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David Bowie’s Memphis furniture collection: Designs as colorful as the artist

The musical chameleon’s expansive set of postmodern design objects provides a clue about his take on creativity

From Ziggy Stardust and Aladdin Sane to the Thin White Duke, music icon David Bowie was known for his voracious appetite for art and design, and his rare ability to quickly incorporate new influences and add his own personal spin. A forthcoming auction at Sotheby’s, Bowie/Collector, going on sale November 11 in London, will showcasing and sell the shape-shifting’ rocker’s incredible collection of artwork, including a museum-worthy set of Memphis furniture.

“When Bowie wanted to collect something, he really went for it,” says Simon Hucker, Sotheby's specialist in modern and postwar British art, who’s heading up the Bowie sale. “He found a Sottsass typewriter, researched him, and then jumped in. He’s a very tenacious collector.”

The postmodern Memphis school, an ‘80s sensation led by designers such as Ettore Sottsass, Michele de Lucchi, Andrea Branzi, and Nathalie du Pasquier—all of whom figure into Bowie’s collection—challenges International Style modernism with bright, blocky shapes and technicolor hues. For a musician adept at following trends, bucking convention, and embracing visual design as an equally important part of his work, Memphis makes sense as an object of Bowie’s affections.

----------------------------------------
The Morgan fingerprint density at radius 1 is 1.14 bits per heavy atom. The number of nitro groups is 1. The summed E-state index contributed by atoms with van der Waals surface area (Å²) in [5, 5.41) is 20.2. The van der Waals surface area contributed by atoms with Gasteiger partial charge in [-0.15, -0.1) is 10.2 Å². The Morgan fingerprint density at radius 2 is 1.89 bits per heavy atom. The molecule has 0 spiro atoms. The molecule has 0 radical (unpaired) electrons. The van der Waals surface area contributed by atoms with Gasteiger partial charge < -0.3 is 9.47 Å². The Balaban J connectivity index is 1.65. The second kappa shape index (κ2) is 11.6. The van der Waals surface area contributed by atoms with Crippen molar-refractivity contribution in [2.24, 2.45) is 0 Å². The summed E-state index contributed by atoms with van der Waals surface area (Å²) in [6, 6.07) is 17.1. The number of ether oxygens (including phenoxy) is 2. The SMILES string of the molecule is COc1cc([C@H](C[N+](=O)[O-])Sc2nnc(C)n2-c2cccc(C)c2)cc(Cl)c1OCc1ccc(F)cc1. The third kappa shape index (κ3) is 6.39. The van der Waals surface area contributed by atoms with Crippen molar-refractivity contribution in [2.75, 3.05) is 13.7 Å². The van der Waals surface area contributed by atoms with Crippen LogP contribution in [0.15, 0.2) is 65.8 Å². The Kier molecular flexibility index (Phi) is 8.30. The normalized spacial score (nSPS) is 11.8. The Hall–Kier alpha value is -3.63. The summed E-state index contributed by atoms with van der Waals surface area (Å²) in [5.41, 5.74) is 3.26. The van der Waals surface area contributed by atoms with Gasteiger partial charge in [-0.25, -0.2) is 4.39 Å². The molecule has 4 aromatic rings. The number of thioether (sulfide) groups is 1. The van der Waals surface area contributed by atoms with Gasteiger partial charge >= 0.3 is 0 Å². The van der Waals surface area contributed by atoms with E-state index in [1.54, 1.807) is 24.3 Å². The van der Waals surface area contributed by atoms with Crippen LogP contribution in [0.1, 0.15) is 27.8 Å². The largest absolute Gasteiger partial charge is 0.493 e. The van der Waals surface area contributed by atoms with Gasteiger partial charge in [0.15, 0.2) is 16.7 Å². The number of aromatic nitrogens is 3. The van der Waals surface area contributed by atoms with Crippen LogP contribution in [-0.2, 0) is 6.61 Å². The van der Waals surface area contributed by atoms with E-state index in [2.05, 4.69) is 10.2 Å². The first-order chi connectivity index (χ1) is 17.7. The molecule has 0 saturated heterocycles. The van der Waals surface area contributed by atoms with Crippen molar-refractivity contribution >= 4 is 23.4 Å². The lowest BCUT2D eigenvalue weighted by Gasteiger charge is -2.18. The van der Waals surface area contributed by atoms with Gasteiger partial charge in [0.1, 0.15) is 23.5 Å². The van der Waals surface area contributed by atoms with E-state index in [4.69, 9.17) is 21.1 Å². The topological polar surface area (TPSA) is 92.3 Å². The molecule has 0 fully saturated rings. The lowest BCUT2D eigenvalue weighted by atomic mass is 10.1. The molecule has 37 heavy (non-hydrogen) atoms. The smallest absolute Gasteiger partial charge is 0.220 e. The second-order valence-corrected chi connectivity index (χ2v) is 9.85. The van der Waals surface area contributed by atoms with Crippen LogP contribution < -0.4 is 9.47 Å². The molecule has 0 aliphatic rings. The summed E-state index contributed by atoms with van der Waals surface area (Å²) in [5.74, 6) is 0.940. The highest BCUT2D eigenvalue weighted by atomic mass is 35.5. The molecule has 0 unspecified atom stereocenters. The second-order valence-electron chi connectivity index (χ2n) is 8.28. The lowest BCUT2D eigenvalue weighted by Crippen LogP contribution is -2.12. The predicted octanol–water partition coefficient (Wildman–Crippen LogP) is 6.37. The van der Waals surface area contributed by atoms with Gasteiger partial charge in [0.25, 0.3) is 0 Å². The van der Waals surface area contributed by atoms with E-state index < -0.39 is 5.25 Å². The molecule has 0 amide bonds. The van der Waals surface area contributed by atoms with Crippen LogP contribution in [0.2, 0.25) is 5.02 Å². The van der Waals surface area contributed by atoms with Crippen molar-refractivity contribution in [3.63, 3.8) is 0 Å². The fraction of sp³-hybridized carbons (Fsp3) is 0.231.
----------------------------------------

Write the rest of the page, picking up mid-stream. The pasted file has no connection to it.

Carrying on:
“Does this song or that furniture piece influence a particular song? It’s not really clear,” says Hucker. “But this does shine a light on how Bowie approached creativity, art, and the creative process. For instance, he loved Duchamp, and the idea that anything could be art. It’s no surprise he’s be attracted to work that’s groundbreaking and breaks the rules.”

Bowie’s collection, which includes the work of outsider artists, those who stood outside the typical art world, as well as modern Africa art picked up at some of the earliest fairs in South Africa, shows a curious, devoted collector who went well beyond the surface. His obsession with Memphis is the same way; instead of just picking up a few of the more popular pieces, he picked up more than 100 items from tables to tableware, and even met with Sottsass. All of the pieces will be placed on the auction block, with starting bids ranging from $100 to $7,000.

Adam Trunoske, a Sotheby’s furniture expert, says Bowie’s collection is one of the most extensive in the world, joining that of fashion designer Karl Lagerfeld (which was previously sold) and Dennis Zanone.

“The Memphis designers flipped things on their head, and Bowie was always changing things up,” says Trunoske. “What I love is that Bowie kept this collection private and really wants to keep this to himself and have fun. I think that really says a lot about Bowie.”